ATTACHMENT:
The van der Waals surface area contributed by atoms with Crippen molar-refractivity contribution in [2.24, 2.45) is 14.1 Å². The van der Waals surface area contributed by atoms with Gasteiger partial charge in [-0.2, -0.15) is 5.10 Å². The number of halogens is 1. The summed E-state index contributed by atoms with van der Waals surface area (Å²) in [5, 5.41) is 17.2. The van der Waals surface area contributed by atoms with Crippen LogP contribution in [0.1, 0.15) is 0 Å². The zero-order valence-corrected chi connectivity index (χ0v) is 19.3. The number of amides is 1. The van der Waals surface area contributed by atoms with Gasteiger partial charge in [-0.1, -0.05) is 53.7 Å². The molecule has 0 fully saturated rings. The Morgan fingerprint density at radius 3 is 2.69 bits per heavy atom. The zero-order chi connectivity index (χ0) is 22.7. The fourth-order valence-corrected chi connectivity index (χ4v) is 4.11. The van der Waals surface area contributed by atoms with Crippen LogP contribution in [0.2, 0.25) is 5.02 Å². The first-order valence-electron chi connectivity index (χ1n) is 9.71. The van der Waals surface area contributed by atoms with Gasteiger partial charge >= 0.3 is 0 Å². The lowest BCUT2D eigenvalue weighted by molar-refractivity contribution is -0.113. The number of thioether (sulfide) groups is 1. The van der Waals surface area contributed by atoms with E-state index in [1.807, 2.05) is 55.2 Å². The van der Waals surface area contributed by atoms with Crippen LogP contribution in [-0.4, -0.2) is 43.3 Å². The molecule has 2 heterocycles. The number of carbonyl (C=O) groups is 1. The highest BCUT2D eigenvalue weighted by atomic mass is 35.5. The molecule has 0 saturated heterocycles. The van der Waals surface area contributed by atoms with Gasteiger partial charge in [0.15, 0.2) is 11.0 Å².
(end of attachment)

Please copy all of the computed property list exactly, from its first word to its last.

The van der Waals surface area contributed by atoms with Crippen molar-refractivity contribution in [2.24, 2.45) is 14.1 Å². The van der Waals surface area contributed by atoms with Gasteiger partial charge in [-0.2, -0.15) is 5.10 Å². The number of halogens is 1. The summed E-state index contributed by atoms with van der Waals surface area (Å²) in [5, 5.41) is 17.2. The van der Waals surface area contributed by atoms with Crippen LogP contribution in [0.1, 0.15) is 0 Å². The zero-order valence-corrected chi connectivity index (χ0v) is 19.3. The number of amides is 1. The van der Waals surface area contributed by atoms with Gasteiger partial charge in [-0.1, -0.05) is 53.7 Å². The molecule has 0 fully saturated rings. The Morgan fingerprint density at radius 3 is 2.69 bits per heavy atom. The zero-order chi connectivity index (χ0) is 22.7. The fourth-order valence-corrected chi connectivity index (χ4v) is 4.11. The van der Waals surface area contributed by atoms with Crippen LogP contribution in [0.2, 0.25) is 5.02 Å². The first-order valence-electron chi connectivity index (χ1n) is 9.71. The van der Waals surface area contributed by atoms with Gasteiger partial charge >= 0.3 is 0 Å². The lowest BCUT2D eigenvalue weighted by molar-refractivity contribution is -0.113. The number of thioether (sulfide) groups is 1. The van der Waals surface area contributed by atoms with E-state index in [1.807, 2.05) is 55.2 Å². The van der Waals surface area contributed by atoms with Crippen LogP contribution in [-0.4, -0.2) is 43.3 Å². The molecule has 2 heterocycles. The number of carbonyl (C=O) groups is 1. The highest BCUT2D eigenvalue weighted by atomic mass is 35.5. The molecule has 0 saturated heterocycles. The van der Waals surface area contributed by atoms with Gasteiger partial charge in [0.15, 0.2) is 11.0 Å².